A dwarf in the service of Lady Clerimond. He had a winged
horse, which carried off Valentine, Orson, and Clerimond from the
dungeon of Ferragus to the palace of King Pepin, and afterwards carried
Valentine to the palace of Alexander, Emperor of Constantinople, his
father. (Valentine and Orson.)
It is a horse of Pacolet.
(French.) A very swift one, that will carry the rider anywhere; in
allusion to the enchanted flying horse of wood, belonging to the dwarf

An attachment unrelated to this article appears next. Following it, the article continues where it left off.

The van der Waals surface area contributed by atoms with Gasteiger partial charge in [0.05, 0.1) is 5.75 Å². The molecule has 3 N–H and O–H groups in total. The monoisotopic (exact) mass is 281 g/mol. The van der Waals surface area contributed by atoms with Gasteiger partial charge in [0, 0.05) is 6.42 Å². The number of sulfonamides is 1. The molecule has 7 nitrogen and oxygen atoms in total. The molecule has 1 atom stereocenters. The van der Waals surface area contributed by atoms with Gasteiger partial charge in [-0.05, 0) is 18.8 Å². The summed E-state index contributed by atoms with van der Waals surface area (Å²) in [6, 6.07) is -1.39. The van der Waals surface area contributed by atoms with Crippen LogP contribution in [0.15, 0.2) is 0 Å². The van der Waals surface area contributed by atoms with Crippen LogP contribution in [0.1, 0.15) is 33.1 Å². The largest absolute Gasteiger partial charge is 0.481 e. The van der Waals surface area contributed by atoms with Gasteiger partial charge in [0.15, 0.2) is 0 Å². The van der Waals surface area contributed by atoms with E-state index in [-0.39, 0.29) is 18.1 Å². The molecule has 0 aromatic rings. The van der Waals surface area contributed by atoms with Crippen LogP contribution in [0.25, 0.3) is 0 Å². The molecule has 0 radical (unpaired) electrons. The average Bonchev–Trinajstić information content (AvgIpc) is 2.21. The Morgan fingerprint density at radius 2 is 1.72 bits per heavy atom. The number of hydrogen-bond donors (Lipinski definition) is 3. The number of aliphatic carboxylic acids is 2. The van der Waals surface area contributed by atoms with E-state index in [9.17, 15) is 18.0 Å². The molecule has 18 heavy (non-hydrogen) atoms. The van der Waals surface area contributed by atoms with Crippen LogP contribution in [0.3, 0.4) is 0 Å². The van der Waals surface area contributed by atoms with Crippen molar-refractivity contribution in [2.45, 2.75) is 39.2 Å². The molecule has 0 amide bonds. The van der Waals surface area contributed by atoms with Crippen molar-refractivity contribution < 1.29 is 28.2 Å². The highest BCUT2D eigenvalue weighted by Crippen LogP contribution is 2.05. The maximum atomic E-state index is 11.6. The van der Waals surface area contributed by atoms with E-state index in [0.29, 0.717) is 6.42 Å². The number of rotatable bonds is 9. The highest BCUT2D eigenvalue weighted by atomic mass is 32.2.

Pacolet. (See above.
“I fear neither shot nor arrow, nor any horse how swift soever he may
be, not though he could outstrip the Pegasus of Perseus or of Pacolet,
being assured that I can make good my escape.” —Rabelais: Gargantua, bk. ii. 24.
Source: Dictionary of Phrase and Fable, E. Cobham Brewer, 1894
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